The Institute originally published this post on April 22, 2015, on our previous website. Here, we are honored to welcome Rev. Dr. David Holyan, senior pastor of First Presbyterian Church of Kirkwood, St Louis, MO.
When I originally outlined this blog series, I thought I'd be writing about how the shooting destroyed my sense of call as a pastor to a growing church. But upon reflection I realize the shooting clarified my sense of call: pastor the church!
My focus became laser-like: pastor the church–preach, attend to staff, listen to stories, share tears, as we enter into the long journey through the valley of the shadow of death. My focus became 'my congregation' and nothing else. I could not attend to the needs of the community. I could not participate in conversations about 'understanding and healing'. I could not become an engaging member of the ministerial association: I could only pastor my church.
And yet, what I realize now did break was the foundation to my vocation: an abiding sense in the goodness of life and faith, the joy of being saved by grace, a belief in the goodness of others, and a sense of personal divine protection – or, in other words, I believe so God will watch over me and everything will work out. All these things where 'shot to hell' on February 7, 2008, and while I continued carrying-on my pastoral duties with a clear-minded determination, I did so with a broken heart. The scars of which are still with me to this day.
an abiding sense in the goodness of life and faith
At the core of my vocational identity as a reformed Christian pastor was 'the good news of Jesus Christ'. I have committed my life to the goodness of what God has done and is doing through Jesus Christ. On February 7, 2008, 'goodness' was attacked and, for me, destroyed. A trust in God's goodness did not answer the questions and it did not stop the hurt, the disbelief, or the bewilderment. God was no longer 'good'.
the joy of being saved by grace
I had always experienced my salvation through grace and my being called as a pastor joy-full-y. My call was clear and profound, life changing in remarkably good ways, and provided a foundation of joy for much of my ministry. And now there was only heartbreak and lament, quiet hugs with lots of tears, and hours upon hours of lonely, private crying and wondering and questioning and asking questions into the wind without one, single answer. The animating energy of my call shifted from a tempered joyfulness to something much darker and colder.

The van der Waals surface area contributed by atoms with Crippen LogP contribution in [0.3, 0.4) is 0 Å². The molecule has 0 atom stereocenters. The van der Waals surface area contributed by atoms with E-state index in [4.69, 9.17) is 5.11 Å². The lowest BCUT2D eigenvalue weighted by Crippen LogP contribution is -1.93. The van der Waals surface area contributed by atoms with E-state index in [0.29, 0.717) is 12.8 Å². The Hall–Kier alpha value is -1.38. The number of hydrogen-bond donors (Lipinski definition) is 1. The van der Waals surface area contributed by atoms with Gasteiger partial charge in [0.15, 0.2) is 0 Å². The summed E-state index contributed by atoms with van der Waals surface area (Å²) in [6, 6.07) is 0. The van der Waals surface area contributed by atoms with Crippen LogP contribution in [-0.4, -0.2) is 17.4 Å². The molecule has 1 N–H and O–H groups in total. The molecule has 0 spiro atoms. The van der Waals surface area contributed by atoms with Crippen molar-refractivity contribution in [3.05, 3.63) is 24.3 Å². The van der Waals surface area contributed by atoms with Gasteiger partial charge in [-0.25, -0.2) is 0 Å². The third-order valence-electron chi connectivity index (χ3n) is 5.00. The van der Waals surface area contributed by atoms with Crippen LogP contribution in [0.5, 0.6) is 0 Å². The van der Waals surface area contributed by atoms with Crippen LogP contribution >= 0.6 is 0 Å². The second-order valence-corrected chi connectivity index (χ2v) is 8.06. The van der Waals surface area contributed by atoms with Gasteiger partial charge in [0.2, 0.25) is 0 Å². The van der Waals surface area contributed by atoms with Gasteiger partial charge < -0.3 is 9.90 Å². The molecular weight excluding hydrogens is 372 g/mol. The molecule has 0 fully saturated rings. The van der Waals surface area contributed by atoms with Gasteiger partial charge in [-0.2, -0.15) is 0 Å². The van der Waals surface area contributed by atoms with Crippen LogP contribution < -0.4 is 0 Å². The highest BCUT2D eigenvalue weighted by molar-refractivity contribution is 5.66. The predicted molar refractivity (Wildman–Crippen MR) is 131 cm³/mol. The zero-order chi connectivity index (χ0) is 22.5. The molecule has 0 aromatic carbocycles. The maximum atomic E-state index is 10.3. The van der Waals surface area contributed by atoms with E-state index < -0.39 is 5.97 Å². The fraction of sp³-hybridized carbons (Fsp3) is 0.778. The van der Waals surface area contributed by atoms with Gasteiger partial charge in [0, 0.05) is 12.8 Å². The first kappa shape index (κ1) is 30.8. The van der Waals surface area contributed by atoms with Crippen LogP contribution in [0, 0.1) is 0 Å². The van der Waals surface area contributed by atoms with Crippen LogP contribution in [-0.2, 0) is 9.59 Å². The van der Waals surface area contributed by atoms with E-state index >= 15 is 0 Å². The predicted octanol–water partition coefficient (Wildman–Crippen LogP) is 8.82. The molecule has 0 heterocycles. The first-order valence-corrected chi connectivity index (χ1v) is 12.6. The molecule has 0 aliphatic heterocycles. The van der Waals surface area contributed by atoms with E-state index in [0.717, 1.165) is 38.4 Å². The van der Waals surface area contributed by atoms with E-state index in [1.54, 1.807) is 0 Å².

a belief in the goodness of others
Until the shooting, I always trusted in the innate goodness of others: all people are good and willing to help. This was the basis for my sense of the church — good people coming together to share their gifts in order to further the ministry and mission of Jesus Christ. After the shooting, people can be good or a threat. It is weird to sit in the front of a sanctuary, leading worship, watch a stranger walk in late, and think to myself: is he going to shoot me, or, how quickly can I get to the door?
a sense of divine protection
I trust in God; God will take care of me. I have faith in Jesus Christ; Jesus Christ will protect me. I know this sounds naïve but it is what undergirded my sense of vocational stability: those who give their lives to Jesus will be looked after. But I learned faith cannot stop a bullet and God does not protect those who believe from evil.
While the public demands for clergy are often clarified by a traumatic event, the foundations of one's vocation are often destroyed by that same event. I suffered alone, in the quiet of the morning, with a cup of coffee, prayers, tears, and a broken heart. I think I did okay as a pastor in the months and years following the shooting, but for a long time I was faking it – too crushed on the inside to let anyone know the foundation was destroyed and the house was in danger of collapse.
Expanding understanding and best practices for leadership and congregational care.